By a show of hands, how many of you would have bet around this time last year that International Business Machines Corporation (NYSE:IBM) would outperform the likes of Amazon.com, Inc. (AMZN) and Meta Platforms, Inc. (META) by more than 50% in 2022? Okay, the two of you in the last row, please put your hands down.
I wrote this article on IBM a couple of months ago recommending investors buy in the $120s. Since then, the stock has returned almost 18%. Let’s find out how things look for IBM stock as we head into 2023.
28th Dividend Increase Expected
IBM is a reputed name in the dividend growth community, as the company has increased its quarterly dividend for 27 consecutive years.
- If history is an indicator, IBM is very likely to announce its 28th increase in April 2023.
- As I covered in this article, IBM’s overall free cash flow level supports not just the current dividend but also has sufficient breathing room for a small increase.
- Investors may be better served by erroring on the side of caution as IBM’s annual dividend growth rate has averaged just 3% over the last five years.
- Assuming a 3% increase, the new quarterly dividend will be around $1.70/share, which places the annual yield at 4.65%.
- With a forward EPS of $9, the payout ratio for the new dividend will around 75%, which once again supports the expectation of low dividend growth.
While the dividend growth rate may not attract many investors, IBM’s commitment to investors is underlined by the statement below in their recent Q3 earnings:
“Our portfolio mix, business fundamentals, strong recurring revenue stream and solid cash generation allow us to invest for continued growth and return value to shareholders through dividends.“
IBM, as a business, appears fundamentally sound as we head into 2023.
- When you think of Cloud, IBM (justifiably) flies under the radar. However, IBM’s cloud revenue grew by 19% in the recent quarter. IBM’s hybrid Cloud strategy is hailed as being the front-runner in what is expected to become the future of Cloud solutions.
- Hybrid Cloud, by leveraging the benefits of both Private and Public Cloud, is expected to grow to $145 Billion by 2026 and this justifies the company’s ongoing investment in this category. In hindsight, the Red Hat acquisition is now making more sense. As covered in this Seeking Alpha article, Red Hat is expected to increase IBM’s Total Addressable Market (“TAM”) by leveraging existing Red Hat customer base.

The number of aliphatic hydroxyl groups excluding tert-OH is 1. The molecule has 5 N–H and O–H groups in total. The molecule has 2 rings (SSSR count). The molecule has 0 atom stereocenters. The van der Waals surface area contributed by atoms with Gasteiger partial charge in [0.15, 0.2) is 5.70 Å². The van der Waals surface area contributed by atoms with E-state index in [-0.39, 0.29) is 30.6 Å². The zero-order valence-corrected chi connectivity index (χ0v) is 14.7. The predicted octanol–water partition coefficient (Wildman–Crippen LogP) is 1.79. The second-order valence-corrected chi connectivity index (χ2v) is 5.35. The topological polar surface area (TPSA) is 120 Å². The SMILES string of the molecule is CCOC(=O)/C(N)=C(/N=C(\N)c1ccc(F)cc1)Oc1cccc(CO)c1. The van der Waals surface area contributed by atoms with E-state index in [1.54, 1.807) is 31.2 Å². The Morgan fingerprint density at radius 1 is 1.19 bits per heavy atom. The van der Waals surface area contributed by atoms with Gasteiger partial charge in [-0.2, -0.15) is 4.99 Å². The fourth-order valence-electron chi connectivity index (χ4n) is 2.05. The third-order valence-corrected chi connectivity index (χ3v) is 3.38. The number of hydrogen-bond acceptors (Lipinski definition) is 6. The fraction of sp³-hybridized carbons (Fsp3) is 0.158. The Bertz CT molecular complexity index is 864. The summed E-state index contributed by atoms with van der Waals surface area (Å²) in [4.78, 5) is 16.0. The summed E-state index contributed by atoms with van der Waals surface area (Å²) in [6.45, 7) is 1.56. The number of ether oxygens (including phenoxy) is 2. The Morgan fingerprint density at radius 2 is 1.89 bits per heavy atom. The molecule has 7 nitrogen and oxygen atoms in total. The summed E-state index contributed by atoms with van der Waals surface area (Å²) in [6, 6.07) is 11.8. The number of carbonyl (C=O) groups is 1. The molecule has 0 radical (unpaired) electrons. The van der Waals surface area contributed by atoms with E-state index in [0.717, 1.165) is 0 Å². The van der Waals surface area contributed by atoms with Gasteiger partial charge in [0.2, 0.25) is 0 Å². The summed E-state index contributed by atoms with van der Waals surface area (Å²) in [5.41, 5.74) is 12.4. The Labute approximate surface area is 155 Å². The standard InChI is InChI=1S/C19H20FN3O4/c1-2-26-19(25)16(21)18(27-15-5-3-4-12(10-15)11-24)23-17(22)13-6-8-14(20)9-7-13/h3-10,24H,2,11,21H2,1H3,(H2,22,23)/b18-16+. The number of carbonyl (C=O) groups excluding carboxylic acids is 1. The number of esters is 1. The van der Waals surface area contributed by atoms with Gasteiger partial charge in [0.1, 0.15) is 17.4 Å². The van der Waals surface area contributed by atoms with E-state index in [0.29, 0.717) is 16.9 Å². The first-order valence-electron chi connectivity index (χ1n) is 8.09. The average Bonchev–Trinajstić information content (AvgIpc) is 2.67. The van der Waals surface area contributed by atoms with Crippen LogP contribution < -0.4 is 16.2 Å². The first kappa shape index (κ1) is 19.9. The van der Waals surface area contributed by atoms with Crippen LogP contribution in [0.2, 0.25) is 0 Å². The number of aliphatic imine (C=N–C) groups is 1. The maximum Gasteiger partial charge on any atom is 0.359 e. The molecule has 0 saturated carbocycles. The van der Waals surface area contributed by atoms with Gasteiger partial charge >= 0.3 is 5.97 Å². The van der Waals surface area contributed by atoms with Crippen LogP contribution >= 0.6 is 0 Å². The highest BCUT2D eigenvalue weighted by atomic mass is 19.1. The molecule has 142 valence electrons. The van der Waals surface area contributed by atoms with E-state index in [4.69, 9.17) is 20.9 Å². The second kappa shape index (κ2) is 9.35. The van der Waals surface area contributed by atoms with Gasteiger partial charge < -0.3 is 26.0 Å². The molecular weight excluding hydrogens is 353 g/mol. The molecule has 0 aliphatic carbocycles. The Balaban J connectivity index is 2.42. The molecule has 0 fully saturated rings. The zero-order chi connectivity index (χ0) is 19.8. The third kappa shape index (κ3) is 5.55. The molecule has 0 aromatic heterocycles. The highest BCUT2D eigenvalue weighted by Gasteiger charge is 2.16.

- Software revenue, in general, has held ground despite macroeconomic issues as reported here by Seeking Alpha. This may appear contradictory on the surface as we see many high-flying software stocks getting slaughtered but mature players like IBM have many factors in their favor including product stickiness, deeper pockets, and reputation.
IBM is one of those rare stocks in the market that has positive returns in almost any time interval this year, including 1-Month, 6-Month, and 12-Month time frames.
Hence, it is not surprising that the stock performs well in the moving average test as well in the Relative Strength Index (“RSI”) category. The stock sits at a comfortable 10% above the all important 200-Day moving average and is only a hair below the 5-Day moving average. With a RSI of 56, IBM has enough room to the upside and the chart does not show any weakness in the short-term or medium term indicators, with only one “Sell” indicator in the long term section.
Valuation and Price Target
With a forward multiple of 16 and an expected annual earnings growth rate of 9%, IBM stock appears fully valued here. For now, the $120s region still remains my recommended range to add the stock as that would represent a PEG of around 1.40 and a dividend yield well above 5%.
Although analyst price targets need to be taken with a pinch of salt, a median price target of $140 does not bode for those looking at buying here. Even the highest price target of $165 represents only about a 10% upside and that does not offer much downside protection in a market looking for excuses to sell off.
IBM investors will be hoping CEO Arvind Krishna has the Satya Nadella touch in sparking a turnaround. He was credited with the Red Hat acquisition, even before he took over the reigns officially. IBM will not keep me awake at night as my position in, say, Tesla (TSLA) does at times. This also means the flip-side is true, that IBM may not provide me with the same accelerated returns as some of the more riskier names. And that is perfectly fine with me.
I know why I hold IBM as we head into 2023: a reasonably valued technology stock that not only pays a respectable dividend but also is positioning itself for a turnaround. That makes IBM a Hybrid stock, keeping in sync with its Hybrid Cloud strategy.